Panoramic radiograph and cone beam computer tomography (CBCT) taken on the day of discharge showed cortical bone destruction of mandible border and severe bone erosion (Fig. 3). Under the diagnosis of acute osteomyelitis, ertapenem (Invanz Inj. 1 g) was administered intravenously for 6 weeks and panorama radiograph was taken every 2 weeks to observe the healing pattern. After 4 months of discharge, the cortical bone continuity of mandible border was observed on panoramic radiograph and CBCT (Fig. 4).


Osteomyelitis is an inflammatory condition of the bones by infection through bone marrow cavity [5]. It is not only mainly caused by bacterial, but also caused by various causes such as dental infection, post-extraction complications, and trauma [5].

Clinical symptoms including pain, swelling, fever, delayed healing and fistula, and radiological findings including cortical bone destruction, a mixed pattern of radiolucent and sclerotic changes, and sequestrum are observed in osteomyelitis [6,7].

Acute osteomyelitis has also the same infection signs such as pain, malaise, fever, and cellulitis. However, radiographic changes are not observed in the early stages of acute osteomyelitis, but observed with bone destruction patterns on radiographic image after 10 to 12 days [8,9]. Because of this reason, it is difficult to provide adequate treatment in the early stages of acute osteomyelitis.

Even in this case, there was no evidence of osteomyelitis on the incipient panoramic radiograph, and the patient’s clinical symptoms were improved by antibiotic treatment, so acute osteomyelitis could not be suspected and diagnosed. Panoramic radiographs taken at the day of discharge showed partial cortical bone destruction of the mandibular margin, which is to mean the course of healing of acute osteomyelitis.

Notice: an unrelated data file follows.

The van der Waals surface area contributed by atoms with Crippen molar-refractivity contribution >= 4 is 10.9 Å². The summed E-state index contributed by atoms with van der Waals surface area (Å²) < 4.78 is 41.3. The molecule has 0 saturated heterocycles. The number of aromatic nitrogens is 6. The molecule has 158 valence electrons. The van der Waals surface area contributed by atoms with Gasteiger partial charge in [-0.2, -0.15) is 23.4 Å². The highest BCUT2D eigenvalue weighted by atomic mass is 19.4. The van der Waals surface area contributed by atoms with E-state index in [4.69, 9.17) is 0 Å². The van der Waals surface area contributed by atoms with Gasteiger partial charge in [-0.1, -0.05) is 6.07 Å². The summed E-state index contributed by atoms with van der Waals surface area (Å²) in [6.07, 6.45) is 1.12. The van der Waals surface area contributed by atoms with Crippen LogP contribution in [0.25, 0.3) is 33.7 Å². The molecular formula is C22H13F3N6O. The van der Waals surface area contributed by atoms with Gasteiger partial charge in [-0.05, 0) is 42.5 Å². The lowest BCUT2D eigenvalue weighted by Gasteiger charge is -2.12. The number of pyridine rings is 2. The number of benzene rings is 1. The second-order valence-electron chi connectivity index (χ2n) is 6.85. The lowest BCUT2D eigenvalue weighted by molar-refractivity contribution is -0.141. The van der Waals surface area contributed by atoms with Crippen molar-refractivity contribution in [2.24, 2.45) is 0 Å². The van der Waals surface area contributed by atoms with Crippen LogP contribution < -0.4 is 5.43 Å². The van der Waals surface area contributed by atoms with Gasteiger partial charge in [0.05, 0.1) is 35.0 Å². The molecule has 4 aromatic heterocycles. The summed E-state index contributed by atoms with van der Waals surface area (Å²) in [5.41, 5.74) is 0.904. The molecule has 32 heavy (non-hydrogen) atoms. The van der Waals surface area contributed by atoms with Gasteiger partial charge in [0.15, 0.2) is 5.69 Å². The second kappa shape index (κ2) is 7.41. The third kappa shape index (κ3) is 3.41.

In the oral and maxillofacial region, Staphylococcus aureus is a representative microorganism causing osteomyelitis, followed by Arachnia, Klebsiella, mycobacterium tuberculosis, and Eikenella spp. [10]. In addition, osteomyelitis is caused by fungal organisms such as Aspergillus and Candida parapsilosis, especially in immunocompromised patients [11].

Penicillin is used as the first-choice empiric antibiotic in the oral and maxillofacial region. Intractable microbes can be treated in combination with metronidazole, clindamycin, cephalosporins, amoxicillin/clavulanic acid, carbapenems, vancomycin, and etc [4]. Acute osteomyelitis should be primarily treated with antibiotics. Also, underlying vulnerable conditions must be adequately managed [11,12]. Acute osteomyelitis is usually a polymicrobial infection, so antibiotic susceptibility test should be performed and appropriate antibiotics should be administered intravenously. Clindamycin is an antibiotic used for treatment on streptococci and anaerobes found in acute osteomyelitis. Serious or chronic osteomyelitis requires surgical treatment to remove the infected tissue and necrotic bone [11,12].